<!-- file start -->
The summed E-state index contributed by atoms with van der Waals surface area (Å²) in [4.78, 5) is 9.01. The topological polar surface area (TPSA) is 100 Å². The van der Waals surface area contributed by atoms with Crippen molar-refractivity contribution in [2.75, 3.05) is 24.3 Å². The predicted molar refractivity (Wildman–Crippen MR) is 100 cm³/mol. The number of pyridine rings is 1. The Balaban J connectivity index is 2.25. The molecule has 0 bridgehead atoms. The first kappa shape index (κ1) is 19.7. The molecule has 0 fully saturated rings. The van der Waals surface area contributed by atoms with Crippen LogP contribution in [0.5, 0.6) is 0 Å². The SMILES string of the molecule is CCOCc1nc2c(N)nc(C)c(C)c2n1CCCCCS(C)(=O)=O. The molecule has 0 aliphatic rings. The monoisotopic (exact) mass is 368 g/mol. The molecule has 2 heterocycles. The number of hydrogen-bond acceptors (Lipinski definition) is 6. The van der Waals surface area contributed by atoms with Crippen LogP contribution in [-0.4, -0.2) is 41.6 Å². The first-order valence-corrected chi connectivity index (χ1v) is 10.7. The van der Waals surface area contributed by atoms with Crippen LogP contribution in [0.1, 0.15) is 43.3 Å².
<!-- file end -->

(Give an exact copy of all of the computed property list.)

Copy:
The summed E-state index contributed by atoms with van der Waals surface area (Å²) in [4.78, 5) is 9.01. The topological polar surface area (TPSA) is 100 Å². The van der Waals surface area contributed by atoms with Crippen molar-refractivity contribution in [2.75, 3.05) is 24.3 Å². The predicted molar refractivity (Wildman–Crippen MR) is 100 cm³/mol. The number of pyridine rings is 1. The Balaban J connectivity index is 2.25. The molecule has 0 bridgehead atoms. The first kappa shape index (κ1) is 19.7. The molecule has 0 fully saturated rings. The van der Waals surface area contributed by atoms with Crippen LogP contribution in [0.5, 0.6) is 0 Å². The SMILES string of the molecule is CCOCc1nc2c(N)nc(C)c(C)c2n1CCCCCS(C)(=O)=O. The molecule has 0 aliphatic rings. The monoisotopic (exact) mass is 368 g/mol. The molecule has 2 heterocycles. The number of hydrogen-bond acceptors (Lipinski definition) is 6. The van der Waals surface area contributed by atoms with Crippen LogP contribution in [-0.4, -0.2) is 41.6 Å². The first-order valence-corrected chi connectivity index (χ1v) is 10.7. The van der Waals surface area contributed by atoms with Crippen LogP contribution in [0.1, 0.15) is 43.3 Å².